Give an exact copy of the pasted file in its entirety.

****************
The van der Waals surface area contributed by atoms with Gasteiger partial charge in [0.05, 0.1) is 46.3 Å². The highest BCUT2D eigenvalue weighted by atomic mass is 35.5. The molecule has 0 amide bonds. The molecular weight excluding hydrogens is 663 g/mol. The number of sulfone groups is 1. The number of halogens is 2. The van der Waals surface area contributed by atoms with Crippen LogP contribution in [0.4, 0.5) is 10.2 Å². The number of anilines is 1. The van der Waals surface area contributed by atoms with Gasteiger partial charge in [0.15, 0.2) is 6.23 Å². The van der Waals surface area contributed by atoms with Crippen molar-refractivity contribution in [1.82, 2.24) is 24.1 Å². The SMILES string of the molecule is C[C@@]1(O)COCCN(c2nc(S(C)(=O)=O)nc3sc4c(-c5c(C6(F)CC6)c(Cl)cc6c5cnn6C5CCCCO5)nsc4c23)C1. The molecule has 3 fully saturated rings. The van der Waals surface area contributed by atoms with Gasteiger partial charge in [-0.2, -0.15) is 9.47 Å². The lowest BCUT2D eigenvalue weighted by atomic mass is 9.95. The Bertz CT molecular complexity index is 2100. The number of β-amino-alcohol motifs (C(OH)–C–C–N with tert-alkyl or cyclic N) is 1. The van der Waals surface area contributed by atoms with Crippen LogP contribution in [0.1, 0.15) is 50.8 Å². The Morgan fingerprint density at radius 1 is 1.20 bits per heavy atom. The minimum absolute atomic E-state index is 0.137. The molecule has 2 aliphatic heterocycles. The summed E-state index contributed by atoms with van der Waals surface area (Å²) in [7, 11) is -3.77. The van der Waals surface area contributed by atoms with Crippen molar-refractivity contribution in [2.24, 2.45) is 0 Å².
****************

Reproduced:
The van der Waals surface area contributed by atoms with Gasteiger partial charge in [0.05, 0.1) is 46.3 Å². The highest BCUT2D eigenvalue weighted by atomic mass is 35.5. The molecule has 0 amide bonds. The molecular weight excluding hydrogens is 663 g/mol. The number of sulfone groups is 1. The number of halogens is 2. The van der Waals surface area contributed by atoms with Crippen LogP contribution in [0.4, 0.5) is 10.2 Å². The number of anilines is 1. The van der Waals surface area contributed by atoms with Gasteiger partial charge in [0.15, 0.2) is 6.23 Å². The van der Waals surface area contributed by atoms with Crippen molar-refractivity contribution in [1.82, 2.24) is 24.1 Å². The SMILES string of the molecule is C[C@@]1(O)COCCN(c2nc(S(C)(=O)=O)nc3sc4c(-c5c(C6(F)CC6)c(Cl)cc6c5cnn6C5CCCCO5)nsc4c23)C1. The molecule has 3 fully saturated rings. The van der Waals surface area contributed by atoms with Gasteiger partial charge in [-0.2, -0.15) is 9.47 Å². The lowest BCUT2D eigenvalue weighted by atomic mass is 9.95. The Bertz CT molecular complexity index is 2100. The number of β-amino-alcohol motifs (C(OH)–C–C–N with tert-alkyl or cyclic N) is 1. The van der Waals surface area contributed by atoms with Crippen LogP contribution in [0.1, 0.15) is 50.8 Å². The Morgan fingerprint density at radius 1 is 1.20 bits per heavy atom. The minimum absolute atomic E-state index is 0.137. The molecule has 2 aliphatic heterocycles. The summed E-state index contributed by atoms with van der Waals surface area (Å²) in [7, 11) is -3.77. The van der Waals surface area contributed by atoms with Crippen molar-refractivity contribution in [2.24, 2.45) is 0 Å².